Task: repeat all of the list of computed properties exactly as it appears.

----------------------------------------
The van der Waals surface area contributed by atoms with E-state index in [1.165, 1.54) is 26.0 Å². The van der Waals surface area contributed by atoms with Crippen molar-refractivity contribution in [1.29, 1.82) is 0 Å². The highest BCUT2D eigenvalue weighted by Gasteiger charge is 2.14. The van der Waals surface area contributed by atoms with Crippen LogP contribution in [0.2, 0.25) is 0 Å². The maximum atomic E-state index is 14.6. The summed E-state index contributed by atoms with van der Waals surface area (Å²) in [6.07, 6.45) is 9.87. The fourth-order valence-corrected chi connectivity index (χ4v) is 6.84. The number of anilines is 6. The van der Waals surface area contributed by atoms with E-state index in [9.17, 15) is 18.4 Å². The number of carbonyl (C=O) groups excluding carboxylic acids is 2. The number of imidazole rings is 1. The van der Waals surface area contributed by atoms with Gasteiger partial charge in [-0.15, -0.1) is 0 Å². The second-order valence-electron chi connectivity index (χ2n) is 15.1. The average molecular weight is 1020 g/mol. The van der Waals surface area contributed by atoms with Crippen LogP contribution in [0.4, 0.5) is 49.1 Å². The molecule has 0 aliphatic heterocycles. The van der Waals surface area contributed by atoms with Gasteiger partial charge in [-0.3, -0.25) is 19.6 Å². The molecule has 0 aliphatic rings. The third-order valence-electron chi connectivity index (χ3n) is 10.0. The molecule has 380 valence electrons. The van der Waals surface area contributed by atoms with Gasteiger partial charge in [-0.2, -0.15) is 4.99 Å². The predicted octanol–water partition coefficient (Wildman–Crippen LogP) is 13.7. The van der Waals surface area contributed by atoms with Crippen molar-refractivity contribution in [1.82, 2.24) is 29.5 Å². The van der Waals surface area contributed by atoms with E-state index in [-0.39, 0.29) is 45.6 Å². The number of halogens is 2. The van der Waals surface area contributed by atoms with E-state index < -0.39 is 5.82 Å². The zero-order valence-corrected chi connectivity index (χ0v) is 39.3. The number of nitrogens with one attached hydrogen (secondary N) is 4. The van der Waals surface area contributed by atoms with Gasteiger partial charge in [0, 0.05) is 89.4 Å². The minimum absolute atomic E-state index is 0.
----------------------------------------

The van der Waals surface area contributed by atoms with E-state index in [1.165, 1.54) is 26.0 Å². The van der Waals surface area contributed by atoms with Crippen molar-refractivity contribution in [1.29, 1.82) is 0 Å². The highest BCUT2D eigenvalue weighted by Gasteiger charge is 2.14. The van der Waals surface area contributed by atoms with Crippen LogP contribution in [0.2, 0.25) is 0 Å². The maximum atomic E-state index is 14.6. The summed E-state index contributed by atoms with van der Waals surface area (Å²) in [6.07, 6.45) is 9.87. The fourth-order valence-corrected chi connectivity index (χ4v) is 6.84. The number of anilines is 6. The van der Waals surface area contributed by atoms with E-state index in [9.17, 15) is 18.4 Å². The number of carbonyl (C=O) groups excluding carboxylic acids is 2. The number of imidazole rings is 1. The van der Waals surface area contributed by atoms with Gasteiger partial charge in [-0.15, -0.1) is 0 Å². The second-order valence-electron chi connectivity index (χ2n) is 15.1. The average molecular weight is 1020 g/mol. The van der Waals surface area contributed by atoms with Crippen LogP contribution in [0.4, 0.5) is 49.1 Å². The molecule has 0 aliphatic heterocycles. The van der Waals surface area contributed by atoms with Gasteiger partial charge in [-0.3, -0.25) is 19.6 Å². The molecule has 0 aliphatic rings. The third-order valence-electron chi connectivity index (χ3n) is 10.0. The molecule has 380 valence electrons. The van der Waals surface area contributed by atoms with Gasteiger partial charge in [-0.2, -0.15) is 4.99 Å². The predicted octanol–water partition coefficient (Wildman–Crippen LogP) is 13.7. The van der Waals surface area contributed by atoms with Crippen molar-refractivity contribution in [1.82, 2.24) is 29.5 Å². The van der Waals surface area contributed by atoms with E-state index in [-0.39, 0.29) is 45.6 Å². The number of halogens is 2. The van der Waals surface area contributed by atoms with E-state index < -0.39 is 5.82 Å². The zero-order valence-corrected chi connectivity index (χ0v) is 39.3. The number of nitrogens with one attached hydrogen (secondary N) is 4. The van der Waals surface area contributed by atoms with Gasteiger partial charge in [0, 0.05) is 89.4 Å². The minimum absolute atomic E-state index is 0.